Why Do We Only Remember The Past?
University of Illinois at Chicago
It seems indisputable that your knowledge of what you had for breakfast today is of a very different kind from your beliefs about what you will have tomorrow—such knowledge of the past seems much easier to come by and much more certain than the corresponding beliefs about the future. But the only thing that seems different in the two cases are their positions in time relative to the present, so it seems that understanding this 'knowledge asymmetry' is connected to other asymmetries in time. In this talk I will explore the view that the asymmetry has nothing to do with any asymmetry in 'time itself,' such as a directed 'flow' from past to present—but rather on the asymmetrical physical condition of the universe at the beginning versus the end of time. In particular I will explain, criticize, and elaborate David Albert's account of the knowledge asymmetry in his Time and Chance (2000).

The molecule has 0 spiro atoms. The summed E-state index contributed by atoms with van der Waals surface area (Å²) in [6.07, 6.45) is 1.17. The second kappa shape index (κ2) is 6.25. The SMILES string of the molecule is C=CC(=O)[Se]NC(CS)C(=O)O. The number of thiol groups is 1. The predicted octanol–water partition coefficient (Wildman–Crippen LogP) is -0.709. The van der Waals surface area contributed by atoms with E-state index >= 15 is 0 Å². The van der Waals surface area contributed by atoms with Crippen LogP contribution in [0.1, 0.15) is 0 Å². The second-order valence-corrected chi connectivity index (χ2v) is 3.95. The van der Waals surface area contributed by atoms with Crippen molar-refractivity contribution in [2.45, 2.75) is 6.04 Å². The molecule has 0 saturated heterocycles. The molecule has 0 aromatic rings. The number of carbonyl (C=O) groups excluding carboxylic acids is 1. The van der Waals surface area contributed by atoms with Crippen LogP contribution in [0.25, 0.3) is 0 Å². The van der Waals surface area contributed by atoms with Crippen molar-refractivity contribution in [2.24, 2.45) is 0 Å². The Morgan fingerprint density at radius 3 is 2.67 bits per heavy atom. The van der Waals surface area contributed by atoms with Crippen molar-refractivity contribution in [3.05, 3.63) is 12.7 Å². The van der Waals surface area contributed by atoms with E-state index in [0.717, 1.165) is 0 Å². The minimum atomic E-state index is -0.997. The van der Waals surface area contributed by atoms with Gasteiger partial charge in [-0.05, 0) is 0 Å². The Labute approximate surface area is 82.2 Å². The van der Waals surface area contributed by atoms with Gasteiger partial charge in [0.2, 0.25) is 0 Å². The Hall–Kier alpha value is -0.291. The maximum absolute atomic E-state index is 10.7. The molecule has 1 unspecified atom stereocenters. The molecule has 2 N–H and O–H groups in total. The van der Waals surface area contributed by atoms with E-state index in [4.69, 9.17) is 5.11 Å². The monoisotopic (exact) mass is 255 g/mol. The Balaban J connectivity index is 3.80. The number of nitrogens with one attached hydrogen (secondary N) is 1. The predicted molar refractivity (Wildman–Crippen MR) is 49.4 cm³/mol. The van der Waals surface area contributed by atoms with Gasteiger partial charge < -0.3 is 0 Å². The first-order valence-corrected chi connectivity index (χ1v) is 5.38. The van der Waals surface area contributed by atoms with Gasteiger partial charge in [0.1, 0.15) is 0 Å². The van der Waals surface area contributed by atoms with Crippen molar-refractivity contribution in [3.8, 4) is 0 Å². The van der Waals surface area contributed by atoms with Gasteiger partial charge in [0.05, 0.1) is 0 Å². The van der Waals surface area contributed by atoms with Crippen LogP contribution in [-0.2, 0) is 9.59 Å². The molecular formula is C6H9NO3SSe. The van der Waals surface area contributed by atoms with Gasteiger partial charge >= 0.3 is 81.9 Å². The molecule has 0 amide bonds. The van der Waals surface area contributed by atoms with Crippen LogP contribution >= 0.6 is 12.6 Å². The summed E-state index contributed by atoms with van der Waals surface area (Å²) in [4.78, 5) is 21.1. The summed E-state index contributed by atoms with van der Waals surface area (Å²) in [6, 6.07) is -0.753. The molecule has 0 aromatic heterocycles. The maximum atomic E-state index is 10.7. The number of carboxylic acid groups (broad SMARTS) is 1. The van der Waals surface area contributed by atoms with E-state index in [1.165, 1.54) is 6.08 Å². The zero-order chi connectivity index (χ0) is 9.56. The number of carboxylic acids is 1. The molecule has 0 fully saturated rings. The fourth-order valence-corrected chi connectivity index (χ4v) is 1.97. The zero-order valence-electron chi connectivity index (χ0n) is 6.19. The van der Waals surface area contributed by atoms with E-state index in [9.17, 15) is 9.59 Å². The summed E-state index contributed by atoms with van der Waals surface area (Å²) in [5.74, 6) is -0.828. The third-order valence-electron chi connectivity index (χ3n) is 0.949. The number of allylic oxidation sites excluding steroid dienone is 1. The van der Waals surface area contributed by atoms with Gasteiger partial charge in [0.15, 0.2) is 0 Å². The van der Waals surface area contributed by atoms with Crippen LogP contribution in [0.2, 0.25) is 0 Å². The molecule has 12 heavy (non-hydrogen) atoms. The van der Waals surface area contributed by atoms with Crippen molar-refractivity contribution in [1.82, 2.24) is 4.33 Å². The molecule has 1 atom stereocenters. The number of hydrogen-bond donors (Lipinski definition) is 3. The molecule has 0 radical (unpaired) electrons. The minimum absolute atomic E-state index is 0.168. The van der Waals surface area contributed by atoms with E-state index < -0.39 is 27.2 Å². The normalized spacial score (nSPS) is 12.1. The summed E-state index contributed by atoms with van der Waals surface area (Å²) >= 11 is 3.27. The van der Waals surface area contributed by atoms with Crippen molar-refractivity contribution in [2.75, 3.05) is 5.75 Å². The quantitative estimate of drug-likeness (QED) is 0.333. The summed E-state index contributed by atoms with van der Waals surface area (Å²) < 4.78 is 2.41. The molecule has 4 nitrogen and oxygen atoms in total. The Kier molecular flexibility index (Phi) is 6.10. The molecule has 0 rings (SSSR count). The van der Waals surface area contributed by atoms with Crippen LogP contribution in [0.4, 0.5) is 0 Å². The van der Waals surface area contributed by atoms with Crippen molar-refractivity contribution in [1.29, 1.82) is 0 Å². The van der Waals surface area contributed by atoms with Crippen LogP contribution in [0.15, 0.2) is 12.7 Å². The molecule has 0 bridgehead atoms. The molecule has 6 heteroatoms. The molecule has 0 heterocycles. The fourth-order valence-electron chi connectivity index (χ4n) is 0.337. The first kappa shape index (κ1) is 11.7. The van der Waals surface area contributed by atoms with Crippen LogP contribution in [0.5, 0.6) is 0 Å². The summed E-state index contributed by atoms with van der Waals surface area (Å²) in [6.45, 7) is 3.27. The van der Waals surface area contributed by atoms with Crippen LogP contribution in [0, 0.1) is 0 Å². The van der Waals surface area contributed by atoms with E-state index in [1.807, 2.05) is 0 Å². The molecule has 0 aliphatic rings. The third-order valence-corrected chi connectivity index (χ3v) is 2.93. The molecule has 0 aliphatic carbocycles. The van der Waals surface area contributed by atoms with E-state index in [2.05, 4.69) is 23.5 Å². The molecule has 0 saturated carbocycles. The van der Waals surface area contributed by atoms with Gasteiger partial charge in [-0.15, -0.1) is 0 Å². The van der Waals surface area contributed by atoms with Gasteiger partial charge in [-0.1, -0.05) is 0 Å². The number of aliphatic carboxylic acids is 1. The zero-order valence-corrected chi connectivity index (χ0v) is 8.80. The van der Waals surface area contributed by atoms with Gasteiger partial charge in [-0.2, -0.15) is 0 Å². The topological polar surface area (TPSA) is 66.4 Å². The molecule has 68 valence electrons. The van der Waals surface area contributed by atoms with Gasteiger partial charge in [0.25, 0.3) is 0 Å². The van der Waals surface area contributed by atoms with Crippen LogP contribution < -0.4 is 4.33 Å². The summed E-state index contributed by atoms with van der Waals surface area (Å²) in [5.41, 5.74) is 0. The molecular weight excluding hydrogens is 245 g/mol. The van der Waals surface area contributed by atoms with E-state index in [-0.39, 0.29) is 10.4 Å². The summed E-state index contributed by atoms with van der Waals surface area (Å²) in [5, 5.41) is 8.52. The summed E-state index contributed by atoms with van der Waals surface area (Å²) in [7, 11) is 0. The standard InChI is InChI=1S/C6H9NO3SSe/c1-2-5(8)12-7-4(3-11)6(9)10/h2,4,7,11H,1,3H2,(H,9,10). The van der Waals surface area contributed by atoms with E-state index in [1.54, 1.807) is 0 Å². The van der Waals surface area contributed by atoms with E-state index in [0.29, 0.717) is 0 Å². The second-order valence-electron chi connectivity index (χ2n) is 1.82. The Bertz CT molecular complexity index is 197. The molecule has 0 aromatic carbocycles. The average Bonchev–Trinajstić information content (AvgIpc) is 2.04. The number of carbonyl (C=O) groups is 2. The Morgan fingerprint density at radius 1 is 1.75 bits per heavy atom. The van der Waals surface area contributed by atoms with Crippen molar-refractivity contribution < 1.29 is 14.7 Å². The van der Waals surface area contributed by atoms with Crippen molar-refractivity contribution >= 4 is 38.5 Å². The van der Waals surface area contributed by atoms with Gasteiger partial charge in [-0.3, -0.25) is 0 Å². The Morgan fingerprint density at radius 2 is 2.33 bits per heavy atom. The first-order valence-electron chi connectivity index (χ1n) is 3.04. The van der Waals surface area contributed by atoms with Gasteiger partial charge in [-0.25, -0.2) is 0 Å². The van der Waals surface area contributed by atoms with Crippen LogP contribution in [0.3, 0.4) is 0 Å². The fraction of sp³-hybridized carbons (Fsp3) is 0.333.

Thursday, December 2nd, 4:30 p.m.